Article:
If you go there now  you could just about fire a  gun through the campus —  not that I  am advising that that should happen of course — but nobody would be hit because it is dead.

It  is really  sad  to  see what is  happening  to  that SMB campus.  I  commend Federation University for looking at that site and deciding to do something with all  those empty  rooms —  it has moved what it called the  Ballarat Technology Park Central into part of that site, which I hope does have benefits for growing businesses. The site  was designed and  purpose  built, especially the  new brewery complex,  to house TAFE educational facilities, but now there are no  students  there and the university is having to find alternative uses for it. It is very sad to see what this government has done at the TAFE end of the spectrum.

Now let us look to kindergartens, which are at the other end of the spectrum. It is  really  important that young people have the opportunity to learn,  to  gain skills and to go on to a good start at school, but  what  do we see at page 8 of budget  paper  3?  Under the  heading  ‘Early  childhood  development’  for  the children’s  facilities capital program  in  2013-14 there was  an amount of  $15 million, which was good because kindergartens knew they could  get capital works for upgrades.  However,  looking  at the  figures  for 2014-15, there  is  zero. Actually there is not a zero  in  the budget papers; there is just a  couple  of little dots, which means ‘zilch’.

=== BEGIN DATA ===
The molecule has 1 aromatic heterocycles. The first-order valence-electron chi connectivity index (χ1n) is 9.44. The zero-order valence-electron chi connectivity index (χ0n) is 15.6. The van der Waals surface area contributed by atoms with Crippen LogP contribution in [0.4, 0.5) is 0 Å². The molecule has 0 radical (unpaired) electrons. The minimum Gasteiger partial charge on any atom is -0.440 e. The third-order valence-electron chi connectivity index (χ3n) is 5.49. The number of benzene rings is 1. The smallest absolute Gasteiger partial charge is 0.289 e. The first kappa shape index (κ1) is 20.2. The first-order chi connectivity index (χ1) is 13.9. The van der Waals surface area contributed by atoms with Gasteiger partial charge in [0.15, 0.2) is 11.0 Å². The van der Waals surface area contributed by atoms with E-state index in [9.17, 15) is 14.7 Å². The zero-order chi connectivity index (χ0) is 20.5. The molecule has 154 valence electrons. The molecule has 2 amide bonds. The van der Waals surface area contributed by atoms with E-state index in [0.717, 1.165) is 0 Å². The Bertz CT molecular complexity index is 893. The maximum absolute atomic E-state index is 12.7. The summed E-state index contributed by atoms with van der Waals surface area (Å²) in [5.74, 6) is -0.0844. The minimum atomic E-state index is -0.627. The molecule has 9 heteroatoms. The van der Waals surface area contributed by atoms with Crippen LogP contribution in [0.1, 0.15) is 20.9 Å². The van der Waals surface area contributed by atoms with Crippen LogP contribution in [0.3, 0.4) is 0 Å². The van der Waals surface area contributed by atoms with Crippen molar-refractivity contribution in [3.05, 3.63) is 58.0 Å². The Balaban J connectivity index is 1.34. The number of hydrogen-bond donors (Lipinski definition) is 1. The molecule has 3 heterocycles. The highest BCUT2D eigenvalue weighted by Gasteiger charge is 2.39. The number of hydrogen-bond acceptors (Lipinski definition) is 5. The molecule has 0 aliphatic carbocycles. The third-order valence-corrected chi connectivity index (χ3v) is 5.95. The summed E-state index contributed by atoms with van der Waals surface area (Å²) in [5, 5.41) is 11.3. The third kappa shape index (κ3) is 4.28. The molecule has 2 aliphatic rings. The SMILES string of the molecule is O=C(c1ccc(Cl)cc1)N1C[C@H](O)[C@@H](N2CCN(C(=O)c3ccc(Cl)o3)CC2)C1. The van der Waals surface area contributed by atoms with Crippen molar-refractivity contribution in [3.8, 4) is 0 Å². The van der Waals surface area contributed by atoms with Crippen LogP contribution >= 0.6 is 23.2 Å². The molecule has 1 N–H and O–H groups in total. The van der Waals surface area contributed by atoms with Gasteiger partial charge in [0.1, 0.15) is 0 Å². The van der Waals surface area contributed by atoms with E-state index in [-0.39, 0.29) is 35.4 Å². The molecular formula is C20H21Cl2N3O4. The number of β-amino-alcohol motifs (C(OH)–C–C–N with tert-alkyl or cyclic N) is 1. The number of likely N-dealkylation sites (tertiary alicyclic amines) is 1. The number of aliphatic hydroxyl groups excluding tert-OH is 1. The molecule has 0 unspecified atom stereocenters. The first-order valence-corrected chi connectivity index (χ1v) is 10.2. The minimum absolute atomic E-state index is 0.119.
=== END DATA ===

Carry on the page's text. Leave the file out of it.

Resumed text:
When one looks  across  the  table at the four-year ongoing program from 2015-16 and  on  to 2017-18,  one sees  that there  are still  those little  double dots showing there are no more capital works programs in the early childhood area. It is very sad.  What  we have also seen as part  of  the federal agreement is that kindergarten hours will be cut, so parents will be paying more for their kids to go to  kindergartens  for fewer hours.  Kindergartens will be funded  to provide only 10  hours  of care for children  rather than 15 hours as  had been proposed initially, which is a serious cut. We should rightly be very sad.

While the Minister for Roads is in the chamber, I will comment on  the fact that this  budget,  as  I  said  earlier,  is  all  about  Melbourne  road  and  rail infrastructure and  all about projects that are not well planned and are not the ones that people want, even in Melbourne.

In  addition, they will not be completed until  after 2020, so we have to wait a long time even  to  get  to  those  projects and as far  out  as  2026  for  the unfortunate replacement of the Melbourne Metro rail tunnel. What my constituents really wanted  to see  in terms  of road  infrastructure was money spent on  the crumbling  roads  around  the electorate. When  I  try  to  drive  down  to  the minister’s  electorate, towards Colac  on the Ballarat-Colac  road,  there is  a proliferation of  signage  — not  works  done,  but signage  —  saying  ‘Rough surface. Drive slowly’.

  Mr Mulder interjected.

  Mr HOWARD— There has been a bit of work done because I have been down there, as has  the Leader  of the Opposition and the shadow Minister for Roads, drawing the media’s attention to this proliferation of signage rather than works done to improve the rough surfaces and many potholes, but all we see are more signs.

That is just one example. There are roads right  across my  electorate that  are falling  apart, where  people  could rightly  have  expected some capital  works funding but it is  all  going to that tunnel in Melbourne and  to  the rail link that is an abomination. We have heard commentary  on  radio  and elsewhere about it.  It  is a farce because it  was  not  planned. It is something there in  the budget to try and catch people out. A thought bubble.